But the real miracle of our family SAT project, which I didn’t anticipate, wasn’t our score gains (although our score gains were hundreds of points more than the College Board reports average score gains to be after test prep). The real magic was that my teenage son morphed from a happy-go-lucky little tadpole, perfectly happy to slide by in school doing the least amount possible, into a goal-oriented and motivated young man. Ethan really learned for the first time how to work, and he gained confidence by reaching (actually, surpassing) his own score goal. He ended up using in school the lessons he learned from the SAT project, and ultimately finished high school with his highest GPA ever, post-SAT.  He entered college with expectations and confidence I don’t think he would have had had we not done the family SAT project together.

The profound effect on Ethan’s study habits was the best part of the whole project (and our score gains were significant!).

Ethan, like most teenagers, had trouble seeing into the future and envisioning how a standardized test taken at age 15 might serve as an important opportunity (or liability) in his future. He was not one of the stressed-out striver kids I’d been reading about. When it came to school, Ethan was “a crammer.” He got mostly B’s with the occasional A and C thrown in for good measure.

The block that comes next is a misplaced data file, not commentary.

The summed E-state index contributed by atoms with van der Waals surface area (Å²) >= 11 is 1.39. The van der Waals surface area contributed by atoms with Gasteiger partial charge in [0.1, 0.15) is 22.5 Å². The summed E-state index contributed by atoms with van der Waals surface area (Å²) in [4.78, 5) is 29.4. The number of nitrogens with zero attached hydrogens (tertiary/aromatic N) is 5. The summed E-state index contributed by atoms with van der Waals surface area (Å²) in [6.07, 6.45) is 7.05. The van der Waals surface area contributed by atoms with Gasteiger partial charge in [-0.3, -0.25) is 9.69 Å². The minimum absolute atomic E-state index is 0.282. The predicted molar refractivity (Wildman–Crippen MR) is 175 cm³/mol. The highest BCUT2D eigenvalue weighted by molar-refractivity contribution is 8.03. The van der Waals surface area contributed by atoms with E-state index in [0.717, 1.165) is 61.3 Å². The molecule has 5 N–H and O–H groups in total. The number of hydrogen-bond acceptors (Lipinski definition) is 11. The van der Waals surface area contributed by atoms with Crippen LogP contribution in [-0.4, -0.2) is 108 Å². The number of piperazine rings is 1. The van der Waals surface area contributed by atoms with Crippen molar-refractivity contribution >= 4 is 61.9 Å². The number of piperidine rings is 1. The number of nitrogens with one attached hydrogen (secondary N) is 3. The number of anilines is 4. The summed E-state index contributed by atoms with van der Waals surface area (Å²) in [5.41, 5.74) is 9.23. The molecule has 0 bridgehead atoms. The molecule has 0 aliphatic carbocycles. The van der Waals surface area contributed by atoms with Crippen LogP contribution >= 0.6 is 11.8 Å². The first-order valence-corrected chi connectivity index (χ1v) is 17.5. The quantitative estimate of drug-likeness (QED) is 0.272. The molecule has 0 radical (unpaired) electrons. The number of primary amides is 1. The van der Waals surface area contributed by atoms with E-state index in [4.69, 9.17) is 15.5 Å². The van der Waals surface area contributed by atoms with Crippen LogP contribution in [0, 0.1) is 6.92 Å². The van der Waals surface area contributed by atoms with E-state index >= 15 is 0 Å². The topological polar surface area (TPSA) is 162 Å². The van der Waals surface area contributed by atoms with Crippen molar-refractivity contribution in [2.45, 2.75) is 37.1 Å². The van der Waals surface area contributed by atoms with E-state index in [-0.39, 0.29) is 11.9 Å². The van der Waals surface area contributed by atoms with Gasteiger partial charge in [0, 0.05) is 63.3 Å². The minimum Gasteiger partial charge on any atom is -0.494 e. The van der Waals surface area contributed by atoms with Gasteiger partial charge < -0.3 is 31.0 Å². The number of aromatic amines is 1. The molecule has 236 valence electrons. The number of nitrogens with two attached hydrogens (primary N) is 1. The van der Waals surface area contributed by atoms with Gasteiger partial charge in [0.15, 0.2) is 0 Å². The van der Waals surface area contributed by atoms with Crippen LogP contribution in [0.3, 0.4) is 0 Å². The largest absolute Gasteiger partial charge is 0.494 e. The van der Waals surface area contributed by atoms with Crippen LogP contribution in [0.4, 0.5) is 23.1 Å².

By the time I reached adulthood, I was hard-working and goal-oriented, but my hard work mostly took place out of sight, in my office at work. Everything changed when I studied for the SAT. I was right under Ethan’s nose (or in front of it, literally). When he saw me studying and my scores increasing, it registered, probably more than he let on at the time.

Ultimately, Ethan set his own SAT score goal, which we agreed on, and mapped out a study plan, which he stuck to.  His plan was methodical and long-term, lasting almost an entire year, and it required a lot of hard work and sacrifice. Ethan missed out on many Friday night parties because he’d scheduled full, timed practice SATs for Saturday mornings during the school year.  In the beginning, of course, this was a bitter pill to swallow. Hanging out with mom on Friday night was not his idea of a good time.

We plotted his scores on a graph, and a few months into his plan he saw the line going in the right direction. That motivated him.  He loved to study his numbers on those graphs!

Ultimately, he beat his score goal by 30 points, which was somewhat surprising to me because he’d had a few 11th hour, unexpected snafu’s (a broken “SAT hand,” an emergency root canal after the test, etc.), but the confidence he gained from reaching his goal was marked.  I don’t think he’d ever accomplished a big goal like that, and I’m not sure he really believed he could.

Before the project, Ethan thought that if someone did better than he did in school, it was because they were smarter than he was. “Not true,” I’d tell him (as I’m sure most mothers would say). “They studied harder than you,” I’d tell him. After achieving his goal, Ethan started to believe that he could “do it” (whatever “it” might be) through goal-setting, mapping a methodical plan, and then following through on that plan.